Elizabeth Forward's new library lounge is lap of luxury
The students stop at the café to grab a cup of coffee before heading off to their next class.
Others flop down on beanbag chairs and study during free periods.
It all may sound like a scene from a college library or student union building, but it's actually happening at Elizabeth Forward High School's newly revamped library. The district hopes the new library, now known as the EF Media Center, becomes an attractive learning space for students that they can't resist.
To make it more appealing, the district has added, in addition to the café, separate studios for video and audio recording, a small performance space, a bevy of various laptop and desktop computers, and other assorted features like flat-screen TVs, artwork and lighting improvements.
The library rebuild, which was carried out with a $165,000 grant from the Grable Foundation and about $15,000 in district funds, is based on a concept developed by Chicago Public Library called YOUMedia.
“We've been here a bunch,” said freshman Jake Barr, who dropped by the center with two friends on Wednesday between classes. The boys bought refreshments from the café and took a quick rest before heading to their next classes.
Freshman Anthony Abshier noted, “We come here for coffee and just to relax.”
Though no one in the trio had yet read any of the books housed in the library, the third member of the group, Shane Burkholtz, also a freshman, said he had borrowed laptops from the center to research school papers.
To some extent, the books along the library walls may seem a little overshadowed by all of the new furniture and high-tech gadgetry, but district officials believe if students are drawn to the library for its technological appeal, they eventually will find their way back to the books and reading.
Librarian Laura Ingram said some students already are coming in for the café, then making their way over to the bookshelves. She said students also come in to play old-fashioned board games like chess and checkers.
The media center opened on Dec. 1 after remodeling. Much of the potential of the two studios as yet remains untapped as district staff figures out how all of the equipment works and will fit into lesson plans.
A history teacher is planning to bring students into the video studio next week to work on subject-related programming, and this spring the high school plans to offer a music production program called Hip-Hop on L.O.C.K. at the center that teaches students how to record, produce and promote their own music.
There's also been talk between WYEP-FM and district officials about having students create radio programming in the studio.
“We think this is a model kids want,” said Superintendent Bart Rocco, referring to the two studios. “It's what the kids like. They're on YouTube. They're posting videos.”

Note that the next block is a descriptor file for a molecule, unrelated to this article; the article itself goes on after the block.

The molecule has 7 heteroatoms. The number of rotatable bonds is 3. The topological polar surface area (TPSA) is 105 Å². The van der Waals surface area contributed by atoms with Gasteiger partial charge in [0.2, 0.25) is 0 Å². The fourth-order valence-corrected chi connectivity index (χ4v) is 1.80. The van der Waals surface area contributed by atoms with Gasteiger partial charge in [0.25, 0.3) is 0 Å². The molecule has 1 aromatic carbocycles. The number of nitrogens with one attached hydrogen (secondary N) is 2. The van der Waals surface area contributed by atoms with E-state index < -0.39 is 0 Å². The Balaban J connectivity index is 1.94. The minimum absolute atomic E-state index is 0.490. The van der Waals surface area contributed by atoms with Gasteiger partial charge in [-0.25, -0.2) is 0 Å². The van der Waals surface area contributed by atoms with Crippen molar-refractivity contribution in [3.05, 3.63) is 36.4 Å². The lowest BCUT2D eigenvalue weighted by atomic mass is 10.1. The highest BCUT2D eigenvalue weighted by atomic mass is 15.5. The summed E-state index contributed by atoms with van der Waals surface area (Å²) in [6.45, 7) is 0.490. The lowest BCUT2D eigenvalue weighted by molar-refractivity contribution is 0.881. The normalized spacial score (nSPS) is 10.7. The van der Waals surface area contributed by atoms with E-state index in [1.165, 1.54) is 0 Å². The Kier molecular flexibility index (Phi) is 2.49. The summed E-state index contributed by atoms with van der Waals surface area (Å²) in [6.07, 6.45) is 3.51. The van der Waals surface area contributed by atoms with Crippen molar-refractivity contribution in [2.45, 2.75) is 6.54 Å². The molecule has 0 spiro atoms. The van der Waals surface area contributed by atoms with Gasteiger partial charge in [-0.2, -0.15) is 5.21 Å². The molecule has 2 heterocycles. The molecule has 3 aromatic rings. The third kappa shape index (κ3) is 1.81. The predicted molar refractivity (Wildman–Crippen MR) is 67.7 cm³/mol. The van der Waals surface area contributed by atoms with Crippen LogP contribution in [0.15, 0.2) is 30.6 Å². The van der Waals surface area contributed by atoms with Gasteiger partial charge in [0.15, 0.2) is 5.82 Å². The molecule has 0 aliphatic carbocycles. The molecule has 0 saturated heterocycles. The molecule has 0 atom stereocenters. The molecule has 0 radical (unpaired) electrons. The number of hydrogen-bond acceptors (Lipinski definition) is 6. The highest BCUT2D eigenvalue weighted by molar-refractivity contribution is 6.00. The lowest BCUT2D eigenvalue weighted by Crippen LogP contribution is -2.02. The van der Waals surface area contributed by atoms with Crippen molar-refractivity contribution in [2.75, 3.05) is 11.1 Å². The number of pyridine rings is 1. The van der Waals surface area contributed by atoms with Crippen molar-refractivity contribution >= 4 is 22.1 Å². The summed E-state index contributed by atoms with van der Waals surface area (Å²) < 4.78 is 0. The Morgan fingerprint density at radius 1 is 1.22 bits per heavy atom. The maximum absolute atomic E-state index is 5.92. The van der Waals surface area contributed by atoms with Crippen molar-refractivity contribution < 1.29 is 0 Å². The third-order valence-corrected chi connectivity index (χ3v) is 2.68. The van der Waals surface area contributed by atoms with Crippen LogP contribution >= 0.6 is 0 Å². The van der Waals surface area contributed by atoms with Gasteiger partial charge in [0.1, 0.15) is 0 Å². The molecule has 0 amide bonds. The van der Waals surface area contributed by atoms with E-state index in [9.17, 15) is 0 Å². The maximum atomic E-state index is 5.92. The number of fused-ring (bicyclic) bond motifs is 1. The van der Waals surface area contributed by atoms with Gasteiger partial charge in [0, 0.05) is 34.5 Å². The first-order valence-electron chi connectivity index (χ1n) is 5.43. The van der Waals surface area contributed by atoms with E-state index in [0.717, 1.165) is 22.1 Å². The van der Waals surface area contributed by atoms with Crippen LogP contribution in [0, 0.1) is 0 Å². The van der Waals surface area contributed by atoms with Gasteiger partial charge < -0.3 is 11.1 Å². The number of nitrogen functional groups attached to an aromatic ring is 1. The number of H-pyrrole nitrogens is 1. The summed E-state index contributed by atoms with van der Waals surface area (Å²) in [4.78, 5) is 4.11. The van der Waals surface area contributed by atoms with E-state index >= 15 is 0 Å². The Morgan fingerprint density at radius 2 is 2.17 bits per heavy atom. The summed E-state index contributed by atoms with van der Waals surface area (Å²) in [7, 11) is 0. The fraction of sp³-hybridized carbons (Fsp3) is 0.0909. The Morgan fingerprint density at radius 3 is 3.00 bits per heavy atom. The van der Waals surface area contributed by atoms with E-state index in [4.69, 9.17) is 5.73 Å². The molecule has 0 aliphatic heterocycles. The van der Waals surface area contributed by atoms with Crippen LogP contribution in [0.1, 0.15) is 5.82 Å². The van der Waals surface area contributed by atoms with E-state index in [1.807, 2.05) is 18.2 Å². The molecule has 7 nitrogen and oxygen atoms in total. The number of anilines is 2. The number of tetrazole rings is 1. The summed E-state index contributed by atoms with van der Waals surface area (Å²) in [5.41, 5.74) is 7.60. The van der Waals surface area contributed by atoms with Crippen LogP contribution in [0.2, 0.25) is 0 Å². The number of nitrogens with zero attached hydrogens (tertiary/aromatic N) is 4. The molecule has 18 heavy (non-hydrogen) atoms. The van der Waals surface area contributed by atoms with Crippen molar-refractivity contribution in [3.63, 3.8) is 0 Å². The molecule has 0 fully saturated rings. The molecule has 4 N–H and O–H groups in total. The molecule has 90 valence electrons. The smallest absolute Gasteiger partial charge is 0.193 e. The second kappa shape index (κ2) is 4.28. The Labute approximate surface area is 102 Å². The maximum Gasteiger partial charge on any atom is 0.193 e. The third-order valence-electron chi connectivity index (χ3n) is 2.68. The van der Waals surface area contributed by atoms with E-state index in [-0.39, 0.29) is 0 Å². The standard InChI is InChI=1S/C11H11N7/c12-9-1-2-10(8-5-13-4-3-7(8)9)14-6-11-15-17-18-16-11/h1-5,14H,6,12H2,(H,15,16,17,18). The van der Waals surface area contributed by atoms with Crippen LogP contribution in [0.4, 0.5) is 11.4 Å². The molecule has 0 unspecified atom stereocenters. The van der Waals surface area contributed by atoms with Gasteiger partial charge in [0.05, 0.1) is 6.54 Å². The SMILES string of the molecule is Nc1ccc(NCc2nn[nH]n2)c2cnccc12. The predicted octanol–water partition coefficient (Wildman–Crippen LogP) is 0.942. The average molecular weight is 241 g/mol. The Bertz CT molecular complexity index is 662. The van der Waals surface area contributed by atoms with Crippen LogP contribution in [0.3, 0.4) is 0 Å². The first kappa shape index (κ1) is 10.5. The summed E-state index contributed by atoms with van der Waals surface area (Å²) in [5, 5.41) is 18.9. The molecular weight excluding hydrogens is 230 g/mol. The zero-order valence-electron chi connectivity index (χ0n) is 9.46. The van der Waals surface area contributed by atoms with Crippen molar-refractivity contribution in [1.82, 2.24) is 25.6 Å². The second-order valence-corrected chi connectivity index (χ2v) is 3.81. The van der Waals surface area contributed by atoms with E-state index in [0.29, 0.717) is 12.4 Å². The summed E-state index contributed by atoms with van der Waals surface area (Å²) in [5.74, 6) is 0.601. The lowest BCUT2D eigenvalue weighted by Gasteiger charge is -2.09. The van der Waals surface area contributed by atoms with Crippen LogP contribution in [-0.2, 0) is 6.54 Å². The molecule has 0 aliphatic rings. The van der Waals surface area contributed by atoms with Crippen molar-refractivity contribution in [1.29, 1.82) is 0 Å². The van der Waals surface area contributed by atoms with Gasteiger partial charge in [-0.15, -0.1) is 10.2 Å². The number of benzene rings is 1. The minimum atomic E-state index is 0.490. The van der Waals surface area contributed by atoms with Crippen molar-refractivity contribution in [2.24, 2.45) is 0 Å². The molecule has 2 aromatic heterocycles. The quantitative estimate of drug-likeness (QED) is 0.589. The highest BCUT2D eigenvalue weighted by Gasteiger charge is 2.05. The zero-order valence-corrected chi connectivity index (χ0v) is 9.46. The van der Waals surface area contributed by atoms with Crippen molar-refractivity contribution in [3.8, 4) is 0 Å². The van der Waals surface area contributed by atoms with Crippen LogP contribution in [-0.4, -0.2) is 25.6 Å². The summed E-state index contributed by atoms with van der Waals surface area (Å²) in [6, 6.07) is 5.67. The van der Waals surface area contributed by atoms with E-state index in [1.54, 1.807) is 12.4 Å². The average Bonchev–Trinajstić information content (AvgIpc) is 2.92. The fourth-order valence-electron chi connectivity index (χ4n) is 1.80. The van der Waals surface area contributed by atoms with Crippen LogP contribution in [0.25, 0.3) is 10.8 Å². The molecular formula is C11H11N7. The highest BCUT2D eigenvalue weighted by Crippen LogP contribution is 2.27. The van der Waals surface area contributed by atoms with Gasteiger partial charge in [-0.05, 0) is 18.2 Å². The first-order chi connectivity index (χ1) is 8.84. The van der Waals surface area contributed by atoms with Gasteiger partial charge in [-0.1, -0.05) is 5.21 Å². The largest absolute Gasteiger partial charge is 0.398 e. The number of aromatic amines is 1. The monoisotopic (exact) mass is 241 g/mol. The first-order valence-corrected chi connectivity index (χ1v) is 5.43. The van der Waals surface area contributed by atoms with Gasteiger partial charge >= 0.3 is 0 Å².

There is hope that the media center will be incorporated into after-school and weekend activities. The high school also plans to use the studio for broadcasting morning announcements.
Students in the high school's life skills program are working in the café, which is run by the district's food service provider, Nutrition Inc.
High school principal Randy Sydeski said he and other educators are adjusting their own attitudes about learning.
“It's an entirely new way of thinking about education,” said Sydeski, who noted that beanbag chairs and students sipping coffee didn't immediately mesh with his own thoughts about structured learning environments.
“But you've got to embrace different learning styles,” he said, adding that the district is addressing various issues associated with having a café and library with a lounge-type atmosphere.
Assistant Superintendent Todd Keruskin describes the media center as a work in progress.
“We've got a long way to go,” he said, adding the district is committed to development of the center. Keruskin said studies show a correlation between high schools with well-used libraries and student achievement.
Rocco said many thanks must go out to the Grable Foundation for making the new library a reality. In recent years, the philanthropic organization has provided grant funding for the development of an Entertainment Technology Academy at the high school and a SMALLab Learning space at the middle school.
Both of those programs utilize computer gaming as a learning tool and require special facilities and equipment.
There will be a grand opening for the EF Media Center on Jan. 10 at 6 p.m.
Eric Slagle is a staff writer for Trib Total Media. He can be reached at 412-664-9161, ext. 1966, or email@example.com.
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